Thanks for showing me that post. But just like the municion.org site I mentioned, I think your dates are wrong.
Here is why.
What first has me looking into this at all is I having been doing a little research into what pinfire cartridges have been excavated from US Civil War battlefields. I am trying to get an idea on what companies were used for pinfire cartridges imported for the war efforts.
An interesting selection of cartridges I have come across in this quest comes from Bunker Hill, West Virginia. The items recovered from this particular spot have been determined to have been from a 1862-1863 Confederate camp. Stonewall Jackson’s men were in this area for months.
From this location I received three 9mm pinfire cartridges with the headstamp [color=#0000FF]C & D [/color][color=#FF0000][over][/color] [color=#0000FF]9[/color], two 12mm pinfire cartridges with the headstamp [color=#0000FF]C & D[/color] [color=#FF0000][over][/color] [color=#0000FF]12[/color], and one “12mm” pinfire cartridge with the headstamp [color=#0000FF]CHAUDUN PARIS [/color][color=#FF0000][over][/color] [color=#0000FF]11[/color], a headstamp I have previously never seen.
So if the Civil War relic hunters dates are to be believed then this places Chaudun & Derivière cartridges years before Chaudun & Derivière existed.
But I am not one to just go by other’s word-of-mouth so I have been doing a little more research on Chaudun & Derivière. I have found many articles in different publications in Google Books published well before 1870 that talk about Chaudun & Derivière.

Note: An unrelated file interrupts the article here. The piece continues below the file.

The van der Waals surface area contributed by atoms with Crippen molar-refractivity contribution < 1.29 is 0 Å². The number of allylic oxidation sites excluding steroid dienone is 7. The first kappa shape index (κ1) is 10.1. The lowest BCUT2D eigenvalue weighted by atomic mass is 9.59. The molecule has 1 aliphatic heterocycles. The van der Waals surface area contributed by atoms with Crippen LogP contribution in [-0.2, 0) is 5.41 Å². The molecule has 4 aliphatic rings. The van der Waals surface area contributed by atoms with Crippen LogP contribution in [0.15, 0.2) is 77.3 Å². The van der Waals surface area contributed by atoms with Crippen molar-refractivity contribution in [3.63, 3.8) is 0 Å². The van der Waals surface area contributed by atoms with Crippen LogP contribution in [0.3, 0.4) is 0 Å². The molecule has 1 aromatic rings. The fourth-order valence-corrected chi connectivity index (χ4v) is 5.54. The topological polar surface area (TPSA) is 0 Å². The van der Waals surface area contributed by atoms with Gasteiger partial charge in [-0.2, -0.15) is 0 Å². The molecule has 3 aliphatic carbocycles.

One notable one is this following. It is called the Empire of the French Law Bulletin published in 1863, under the reign of Napoleon III, detailing public laws published between July 1862 - December 1862. In it is the following “law:”
Effectively, “[color=#000080]The transfer registered by the Secretariat of the Prefecture of the Seine, 11 December 1860 made a deed dated 26 November of the same year, society Chaudun and N. Derivière headquartered in Paris, rue du Faubourg-Montmartre n 17 by Mr. Chaudun father’s rights to the patent for inventions of fifteen years he has taken, December 9, 1847 for provisions applicable to firearms and cartridges[/color]”
I believe this is transferring Chaudun’s famous patent from Chaudun to Chaudun & Derivière effective December 11, 1860, which means Chaudun & Derivière existed at least before December 11, 1860.